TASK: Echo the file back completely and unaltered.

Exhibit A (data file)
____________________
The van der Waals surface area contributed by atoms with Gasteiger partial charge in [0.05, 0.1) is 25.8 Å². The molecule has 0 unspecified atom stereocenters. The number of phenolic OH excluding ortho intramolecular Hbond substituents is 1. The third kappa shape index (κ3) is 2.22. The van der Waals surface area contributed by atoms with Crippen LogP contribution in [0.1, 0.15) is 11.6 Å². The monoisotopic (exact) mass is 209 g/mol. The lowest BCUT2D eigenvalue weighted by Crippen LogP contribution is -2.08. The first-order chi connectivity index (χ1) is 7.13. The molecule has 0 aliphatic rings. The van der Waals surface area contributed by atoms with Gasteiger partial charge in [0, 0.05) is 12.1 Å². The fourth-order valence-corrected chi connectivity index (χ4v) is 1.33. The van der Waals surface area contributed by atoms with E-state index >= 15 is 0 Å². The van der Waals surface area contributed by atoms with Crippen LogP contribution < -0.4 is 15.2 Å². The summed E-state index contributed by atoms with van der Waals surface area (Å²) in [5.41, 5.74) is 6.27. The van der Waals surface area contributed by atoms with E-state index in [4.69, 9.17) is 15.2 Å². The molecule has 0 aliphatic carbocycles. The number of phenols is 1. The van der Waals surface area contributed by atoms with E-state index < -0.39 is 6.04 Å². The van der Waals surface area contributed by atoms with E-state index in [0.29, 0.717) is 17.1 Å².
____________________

The van der Waals surface area contributed by atoms with Gasteiger partial charge in [0.05, 0.1) is 25.8 Å². The molecule has 0 unspecified atom stereocenters. The number of phenolic OH excluding ortho intramolecular Hbond substituents is 1. The third kappa shape index (κ3) is 2.22. The van der Waals surface area contributed by atoms with Crippen LogP contribution in [0.1, 0.15) is 11.6 Å². The monoisotopic (exact) mass is 209 g/mol. The lowest BCUT2D eigenvalue weighted by Crippen LogP contribution is -2.08. The first-order chi connectivity index (χ1) is 7.13. The molecule has 0 aliphatic rings. The van der Waals surface area contributed by atoms with Gasteiger partial charge in [0, 0.05) is 12.1 Å². The fourth-order valence-corrected chi connectivity index (χ4v) is 1.33. The van der Waals surface area contributed by atoms with E-state index >= 15 is 0 Å². The van der Waals surface area contributed by atoms with Crippen LogP contribution < -0.4 is 15.2 Å². The summed E-state index contributed by atoms with van der Waals surface area (Å²) in [5.41, 5.74) is 6.27. The van der Waals surface area contributed by atoms with E-state index in [4.69, 9.17) is 15.2 Å². The molecule has 0 aliphatic carbocycles. The number of phenols is 1. The van der Waals surface area contributed by atoms with E-state index < -0.39 is 6.04 Å². The van der Waals surface area contributed by atoms with E-state index in [0.29, 0.717) is 17.1 Å².